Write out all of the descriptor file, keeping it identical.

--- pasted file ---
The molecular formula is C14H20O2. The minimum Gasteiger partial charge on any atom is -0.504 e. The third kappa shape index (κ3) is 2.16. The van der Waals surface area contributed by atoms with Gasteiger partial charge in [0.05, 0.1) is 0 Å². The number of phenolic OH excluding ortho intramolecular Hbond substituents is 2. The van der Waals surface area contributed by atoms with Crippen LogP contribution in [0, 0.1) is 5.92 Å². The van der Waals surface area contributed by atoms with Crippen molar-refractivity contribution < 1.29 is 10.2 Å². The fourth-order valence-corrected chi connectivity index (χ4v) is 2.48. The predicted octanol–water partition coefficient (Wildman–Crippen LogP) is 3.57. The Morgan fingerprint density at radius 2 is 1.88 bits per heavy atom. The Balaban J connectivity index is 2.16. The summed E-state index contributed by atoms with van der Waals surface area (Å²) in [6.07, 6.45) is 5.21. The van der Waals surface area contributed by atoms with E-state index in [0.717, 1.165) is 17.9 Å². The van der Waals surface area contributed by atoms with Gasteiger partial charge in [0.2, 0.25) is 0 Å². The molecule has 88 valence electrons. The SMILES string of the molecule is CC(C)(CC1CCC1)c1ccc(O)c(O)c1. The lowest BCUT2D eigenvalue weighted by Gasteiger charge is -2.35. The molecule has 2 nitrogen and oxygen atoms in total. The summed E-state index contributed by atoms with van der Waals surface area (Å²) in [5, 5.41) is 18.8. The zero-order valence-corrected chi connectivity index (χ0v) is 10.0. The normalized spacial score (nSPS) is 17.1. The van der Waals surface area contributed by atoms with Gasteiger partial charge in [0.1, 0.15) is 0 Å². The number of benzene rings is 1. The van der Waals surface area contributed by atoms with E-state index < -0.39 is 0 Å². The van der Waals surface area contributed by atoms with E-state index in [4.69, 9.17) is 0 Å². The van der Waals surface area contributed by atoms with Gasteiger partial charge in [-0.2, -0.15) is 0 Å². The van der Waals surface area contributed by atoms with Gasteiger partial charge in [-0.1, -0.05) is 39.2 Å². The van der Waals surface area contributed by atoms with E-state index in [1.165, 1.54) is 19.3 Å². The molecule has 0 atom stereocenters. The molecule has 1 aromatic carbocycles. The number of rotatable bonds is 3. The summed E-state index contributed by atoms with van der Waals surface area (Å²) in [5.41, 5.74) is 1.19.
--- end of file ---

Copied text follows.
The molecular formula is C14H20O2. The minimum Gasteiger partial charge on any atom is -0.504 e. The third kappa shape index (κ3) is 2.16. The van der Waals surface area contributed by atoms with Gasteiger partial charge in [0.05, 0.1) is 0 Å². The number of phenolic OH excluding ortho intramolecular Hbond substituents is 2. The van der Waals surface area contributed by atoms with Crippen LogP contribution in [0, 0.1) is 5.92 Å². The van der Waals surface area contributed by atoms with Crippen molar-refractivity contribution < 1.29 is 10.2 Å². The fourth-order valence-corrected chi connectivity index (χ4v) is 2.48. The predicted octanol–water partition coefficient (Wildman–Crippen LogP) is 3.57. The Morgan fingerprint density at radius 2 is 1.88 bits per heavy atom. The Balaban J connectivity index is 2.16. The summed E-state index contributed by atoms with van der Waals surface area (Å²) in [6.07, 6.45) is 5.21. The van der Waals surface area contributed by atoms with E-state index in [0.717, 1.165) is 17.9 Å². The van der Waals surface area contributed by atoms with Gasteiger partial charge in [0.2, 0.25) is 0 Å². The molecule has 88 valence electrons. The SMILES string of the molecule is CC(C)(CC1CCC1)c1ccc(O)c(O)c1. The lowest BCUT2D eigenvalue weighted by Gasteiger charge is -2.35. The molecule has 2 nitrogen and oxygen atoms in total. The summed E-state index contributed by atoms with van der Waals surface area (Å²) in [5, 5.41) is 18.8. The zero-order valence-corrected chi connectivity index (χ0v) is 10.0. The normalized spacial score (nSPS) is 17.1. The van der Waals surface area contributed by atoms with Gasteiger partial charge in [0.1, 0.15) is 0 Å². The number of benzene rings is 1. The van der Waals surface area contributed by atoms with E-state index < -0.39 is 0 Å². The van der Waals surface area contributed by atoms with E-state index in [4.69, 9.17) is 0 Å². The van der Waals surface area contributed by atoms with Gasteiger partial charge in [-0.2, -0.15) is 0 Å². The van der Waals surface area contributed by atoms with Gasteiger partial charge in [-0.1, -0.05) is 39.2 Å². The van der Waals surface area contributed by atoms with E-state index in [1.165, 1.54) is 19.3 Å². The molecule has 0 atom stereocenters. The molecule has 1 aromatic carbocycles. The number of rotatable bonds is 3. The summed E-state index contributed by atoms with van der Waals surface area (Å²) in [5.41, 5.74) is 1.19.